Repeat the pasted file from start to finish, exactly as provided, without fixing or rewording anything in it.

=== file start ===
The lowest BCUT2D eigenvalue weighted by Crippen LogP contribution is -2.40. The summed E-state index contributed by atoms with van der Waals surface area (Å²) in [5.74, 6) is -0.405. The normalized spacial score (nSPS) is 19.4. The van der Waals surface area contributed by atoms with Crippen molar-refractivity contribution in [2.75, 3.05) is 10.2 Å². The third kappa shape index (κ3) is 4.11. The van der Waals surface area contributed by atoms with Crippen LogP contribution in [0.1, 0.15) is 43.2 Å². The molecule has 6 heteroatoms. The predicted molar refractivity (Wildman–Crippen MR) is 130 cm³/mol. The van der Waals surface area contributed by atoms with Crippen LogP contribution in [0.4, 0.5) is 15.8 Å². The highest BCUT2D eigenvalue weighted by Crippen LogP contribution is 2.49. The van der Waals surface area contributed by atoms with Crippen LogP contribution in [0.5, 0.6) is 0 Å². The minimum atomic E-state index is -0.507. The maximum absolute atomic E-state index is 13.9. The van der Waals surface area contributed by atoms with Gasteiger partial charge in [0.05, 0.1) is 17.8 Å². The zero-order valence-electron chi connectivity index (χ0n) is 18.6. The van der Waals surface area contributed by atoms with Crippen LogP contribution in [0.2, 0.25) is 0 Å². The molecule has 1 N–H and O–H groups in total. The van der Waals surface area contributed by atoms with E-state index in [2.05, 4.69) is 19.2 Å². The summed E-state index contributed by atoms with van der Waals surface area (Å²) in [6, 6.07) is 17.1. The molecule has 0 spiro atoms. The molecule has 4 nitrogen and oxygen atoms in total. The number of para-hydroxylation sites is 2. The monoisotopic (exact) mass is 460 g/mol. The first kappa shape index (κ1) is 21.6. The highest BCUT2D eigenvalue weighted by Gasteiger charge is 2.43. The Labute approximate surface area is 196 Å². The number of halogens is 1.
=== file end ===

The lowest BCUT2D eigenvalue weighted by Crippen LogP contribution is -2.40. The summed E-state index contributed by atoms with van der Waals surface area (Å²) in [5.74, 6) is -0.405. The normalized spacial score (nSPS) is 19.4. The van der Waals surface area contributed by atoms with Crippen molar-refractivity contribution in [2.75, 3.05) is 10.2 Å². The third kappa shape index (κ3) is 4.11. The van der Waals surface area contributed by atoms with Crippen LogP contribution in [0.1, 0.15) is 43.2 Å². The molecule has 6 heteroatoms. The predicted molar refractivity (Wildman–Crippen MR) is 130 cm³/mol. The van der Waals surface area contributed by atoms with Crippen LogP contribution in [0.4, 0.5) is 15.8 Å². The highest BCUT2D eigenvalue weighted by Crippen LogP contribution is 2.49. The van der Waals surface area contributed by atoms with Crippen LogP contribution in [0.5, 0.6) is 0 Å². The minimum atomic E-state index is -0.507. The maximum absolute atomic E-state index is 13.9. The van der Waals surface area contributed by atoms with Gasteiger partial charge in [0.05, 0.1) is 17.8 Å². The zero-order valence-electron chi connectivity index (χ0n) is 18.6. The van der Waals surface area contributed by atoms with Crippen LogP contribution in [0.2, 0.25) is 0 Å². The molecule has 1 N–H and O–H groups in total. The van der Waals surface area contributed by atoms with E-state index in [2.05, 4.69) is 19.2 Å². The summed E-state index contributed by atoms with van der Waals surface area (Å²) in [6, 6.07) is 17.1. The molecule has 0 spiro atoms. The molecule has 4 nitrogen and oxygen atoms in total. The number of para-hydroxylation sites is 2. The monoisotopic (exact) mass is 460 g/mol. The first kappa shape index (κ1) is 21.6. The highest BCUT2D eigenvalue weighted by Gasteiger charge is 2.43. The Labute approximate surface area is 196 Å². The number of halogens is 1.